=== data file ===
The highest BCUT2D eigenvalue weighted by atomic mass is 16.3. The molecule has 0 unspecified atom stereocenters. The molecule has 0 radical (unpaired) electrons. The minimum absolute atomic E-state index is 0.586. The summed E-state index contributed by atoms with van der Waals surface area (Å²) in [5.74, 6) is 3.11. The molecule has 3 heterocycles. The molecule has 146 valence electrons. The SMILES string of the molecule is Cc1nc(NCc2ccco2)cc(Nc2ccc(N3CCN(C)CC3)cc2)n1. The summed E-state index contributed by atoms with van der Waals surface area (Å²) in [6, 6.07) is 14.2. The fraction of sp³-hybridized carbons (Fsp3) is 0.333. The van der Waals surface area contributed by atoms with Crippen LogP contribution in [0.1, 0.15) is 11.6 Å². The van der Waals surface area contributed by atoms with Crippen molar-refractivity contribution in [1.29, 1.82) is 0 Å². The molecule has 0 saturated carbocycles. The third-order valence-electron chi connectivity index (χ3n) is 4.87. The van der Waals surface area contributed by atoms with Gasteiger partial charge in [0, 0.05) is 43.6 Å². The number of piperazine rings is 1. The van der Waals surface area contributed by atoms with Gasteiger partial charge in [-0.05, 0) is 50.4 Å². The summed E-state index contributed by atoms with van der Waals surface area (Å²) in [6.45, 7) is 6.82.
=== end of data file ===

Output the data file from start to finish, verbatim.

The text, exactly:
The highest BCUT2D eigenvalue weighted by atomic mass is 16.3. The molecule has 0 unspecified atom stereocenters. The molecule has 0 radical (unpaired) electrons. The minimum absolute atomic E-state index is 0.586. The summed E-state index contributed by atoms with van der Waals surface area (Å²) in [5.74, 6) is 3.11. The molecule has 3 heterocycles. The molecule has 146 valence electrons. The SMILES string of the molecule is Cc1nc(NCc2ccco2)cc(Nc2ccc(N3CCN(C)CC3)cc2)n1. The summed E-state index contributed by atoms with van der Waals surface area (Å²) in [6, 6.07) is 14.2. The fraction of sp³-hybridized carbons (Fsp3) is 0.333. The van der Waals surface area contributed by atoms with Crippen LogP contribution in [0.1, 0.15) is 11.6 Å². The van der Waals surface area contributed by atoms with Crippen molar-refractivity contribution in [1.29, 1.82) is 0 Å². The molecule has 0 saturated carbocycles. The third-order valence-electron chi connectivity index (χ3n) is 4.87. The van der Waals surface area contributed by atoms with Gasteiger partial charge in [0, 0.05) is 43.6 Å². The number of piperazine rings is 1. The van der Waals surface area contributed by atoms with Gasteiger partial charge in [-0.05, 0) is 50.4 Å². The summed E-state index contributed by atoms with van der Waals surface area (Å²) in [6.45, 7) is 6.82.